When I edit my photographs, I pay an incredible attention to the level of contrast in the image, as you may have noticed. By maintaining a coherent contrast throughout a portfolio or series, you might build a more consistent body of work – at least from a purely stylistic perspective.
Before breaking down the factors that make contrast so important to me, we should first understand what contrast is.
Mike Chaney defines contrast as follows:
Contrast is defined as the separation between the darkest and brightest areas of the image. Increase contrast and you increase the separation between dark and bright, making shadows darker and highlights brighter. Decrease contrast and you bring the shadows up and the highlights down to make them closer to one another.
If you look at the histograms of your image, you could notice how a change in contrast affects the spread of the curve. Indeed, as contrast is increased, the histogram looks much more spread and the distance between the darkest and the lightest points increases. On the other hand, as contrast is decreased, the curve will become much more compact by diminishing the distance between the shadows and highlights of the image.
Of course, contrast should be changed carefully. Indeed, even a small change has a sever impact on the image, which may alter the way we transmit a feeling through the photograph substantially.
Let’s try to analyse how we can manipulate contrast in order to change the mood of the image.
1. Increasing Contrast Makes the Image ‘Pop’
This is quite a traditional deployment of contrast. Indeed, by increasing the distance between the shadows and highlights, the resulting image will be much more crisp and defined.
This can be a good strategy if you want to make your image look sharper without increasing the sharpness or clarity directly.
My approach to this usage of contrast is the following. I boost the whites just before the point where the lightest areas of the image are about to turn into pure white. Secondly, I decrease the blacks up to the point where some of the darkest areas start being pitch black and lose details. Sometimes, I even crush the blacks much further, if I want to achieve a particular style. Finally, I adjust the overall contrast slightly in order to improve the final result to fit my taste.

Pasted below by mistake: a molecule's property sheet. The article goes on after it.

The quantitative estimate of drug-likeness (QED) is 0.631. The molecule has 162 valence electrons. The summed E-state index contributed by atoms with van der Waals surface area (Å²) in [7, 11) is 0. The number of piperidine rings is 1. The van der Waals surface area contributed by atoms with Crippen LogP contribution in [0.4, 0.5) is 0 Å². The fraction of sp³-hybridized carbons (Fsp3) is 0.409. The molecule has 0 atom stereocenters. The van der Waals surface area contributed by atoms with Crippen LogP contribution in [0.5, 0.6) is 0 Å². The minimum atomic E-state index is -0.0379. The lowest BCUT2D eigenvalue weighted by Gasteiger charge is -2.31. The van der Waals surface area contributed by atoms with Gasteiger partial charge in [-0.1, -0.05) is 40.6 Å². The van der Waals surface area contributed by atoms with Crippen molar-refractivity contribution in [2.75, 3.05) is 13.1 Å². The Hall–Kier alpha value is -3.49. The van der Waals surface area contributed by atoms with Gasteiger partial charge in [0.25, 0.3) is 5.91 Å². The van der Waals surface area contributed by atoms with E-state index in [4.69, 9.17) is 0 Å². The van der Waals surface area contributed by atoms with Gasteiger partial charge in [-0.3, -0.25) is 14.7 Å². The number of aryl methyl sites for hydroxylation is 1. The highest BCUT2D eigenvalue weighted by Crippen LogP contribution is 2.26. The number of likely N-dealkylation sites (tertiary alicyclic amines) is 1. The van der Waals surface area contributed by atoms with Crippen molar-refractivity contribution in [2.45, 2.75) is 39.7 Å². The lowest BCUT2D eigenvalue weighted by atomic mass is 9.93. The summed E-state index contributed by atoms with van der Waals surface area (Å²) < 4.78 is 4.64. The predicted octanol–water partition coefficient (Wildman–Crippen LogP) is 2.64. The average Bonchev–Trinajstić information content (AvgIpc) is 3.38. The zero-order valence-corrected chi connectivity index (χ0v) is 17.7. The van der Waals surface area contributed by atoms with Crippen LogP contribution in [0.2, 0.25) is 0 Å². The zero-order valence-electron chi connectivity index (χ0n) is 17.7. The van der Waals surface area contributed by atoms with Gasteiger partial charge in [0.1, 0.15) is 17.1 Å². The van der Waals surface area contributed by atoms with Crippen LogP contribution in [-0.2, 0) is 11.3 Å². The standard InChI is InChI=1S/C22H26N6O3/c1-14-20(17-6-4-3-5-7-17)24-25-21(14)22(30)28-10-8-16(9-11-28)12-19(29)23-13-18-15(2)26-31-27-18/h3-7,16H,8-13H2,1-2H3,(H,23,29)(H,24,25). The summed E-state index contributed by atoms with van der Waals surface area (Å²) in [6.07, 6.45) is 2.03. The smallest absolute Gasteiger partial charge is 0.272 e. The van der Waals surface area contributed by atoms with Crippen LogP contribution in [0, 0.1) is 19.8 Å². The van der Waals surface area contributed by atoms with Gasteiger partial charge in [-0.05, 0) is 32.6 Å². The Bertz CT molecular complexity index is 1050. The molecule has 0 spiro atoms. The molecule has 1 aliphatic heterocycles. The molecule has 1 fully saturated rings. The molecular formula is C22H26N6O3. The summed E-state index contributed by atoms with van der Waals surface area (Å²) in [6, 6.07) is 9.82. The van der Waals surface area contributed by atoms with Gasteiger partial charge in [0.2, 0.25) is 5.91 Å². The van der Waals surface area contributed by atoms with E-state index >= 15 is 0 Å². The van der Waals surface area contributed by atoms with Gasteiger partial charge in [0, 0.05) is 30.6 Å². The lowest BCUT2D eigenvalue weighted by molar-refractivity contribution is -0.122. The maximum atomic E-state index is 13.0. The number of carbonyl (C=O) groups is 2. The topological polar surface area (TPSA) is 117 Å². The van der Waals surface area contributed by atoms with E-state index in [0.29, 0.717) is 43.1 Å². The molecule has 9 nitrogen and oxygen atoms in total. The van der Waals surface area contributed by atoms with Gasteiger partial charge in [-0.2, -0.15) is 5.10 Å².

This approach is quite effective for my personal taste on black and white images. However, I hardly ever approach colour photographs in the same way.
Increasing contrast in this way has some drawbacks, which you should beware of. Firstly, increasing the white level might introduce some digital noise and grain, which might be considered a blemish. Secondly, the details in the areas that you turn pitch black and pure white are lost. Therefore, if you want to retain important details in that sectors, you might be better off editing the image more locally.
2. Increased Contrast and Figure to Ground
On a previous article, I discussed the importance of creating a strong ‘figure to ground’ effect in order to improve the composition of the image. Just to remind you, ‘figure to ground’ is achieved as it its possible to distinguish clearly the subject from its background. Artists, such as Koudelka, were real masters of this effect.